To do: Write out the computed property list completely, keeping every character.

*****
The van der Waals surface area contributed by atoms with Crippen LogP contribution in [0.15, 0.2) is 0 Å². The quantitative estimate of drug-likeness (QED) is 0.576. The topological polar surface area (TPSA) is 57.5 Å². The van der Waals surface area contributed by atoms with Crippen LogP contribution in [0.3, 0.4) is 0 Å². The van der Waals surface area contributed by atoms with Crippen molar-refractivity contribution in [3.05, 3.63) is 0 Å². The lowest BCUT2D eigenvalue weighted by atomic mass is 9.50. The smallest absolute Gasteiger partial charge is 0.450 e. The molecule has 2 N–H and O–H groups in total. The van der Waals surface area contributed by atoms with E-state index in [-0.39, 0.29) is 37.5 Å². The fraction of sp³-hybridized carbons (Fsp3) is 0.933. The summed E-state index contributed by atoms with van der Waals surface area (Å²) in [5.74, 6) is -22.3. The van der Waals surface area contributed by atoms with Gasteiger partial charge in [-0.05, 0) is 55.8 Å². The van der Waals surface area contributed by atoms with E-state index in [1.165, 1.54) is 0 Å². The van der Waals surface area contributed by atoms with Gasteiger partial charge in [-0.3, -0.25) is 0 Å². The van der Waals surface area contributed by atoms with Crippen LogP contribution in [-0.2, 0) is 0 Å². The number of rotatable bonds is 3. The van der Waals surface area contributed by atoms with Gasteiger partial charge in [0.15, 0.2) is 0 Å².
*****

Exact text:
The van der Waals surface area contributed by atoms with Crippen LogP contribution in [0.15, 0.2) is 0 Å². The quantitative estimate of drug-likeness (QED) is 0.576. The topological polar surface area (TPSA) is 57.5 Å². The van der Waals surface area contributed by atoms with Crippen LogP contribution in [0.3, 0.4) is 0 Å². The van der Waals surface area contributed by atoms with Crippen molar-refractivity contribution in [3.05, 3.63) is 0 Å². The lowest BCUT2D eigenvalue weighted by atomic mass is 9.50. The smallest absolute Gasteiger partial charge is 0.450 e. The molecule has 2 N–H and O–H groups in total. The van der Waals surface area contributed by atoms with E-state index in [-0.39, 0.29) is 37.5 Å². The fraction of sp³-hybridized carbons (Fsp3) is 0.933. The summed E-state index contributed by atoms with van der Waals surface area (Å²) in [5.74, 6) is -22.3. The van der Waals surface area contributed by atoms with Gasteiger partial charge in [-0.05, 0) is 55.8 Å². The van der Waals surface area contributed by atoms with E-state index in [1.165, 1.54) is 0 Å². The van der Waals surface area contributed by atoms with Gasteiger partial charge in [-0.3, -0.25) is 0 Å². The van der Waals surface area contributed by atoms with Crippen LogP contribution in [-0.2, 0) is 0 Å². The number of rotatable bonds is 3. The van der Waals surface area contributed by atoms with Gasteiger partial charge in [0.15, 0.2) is 0 Å².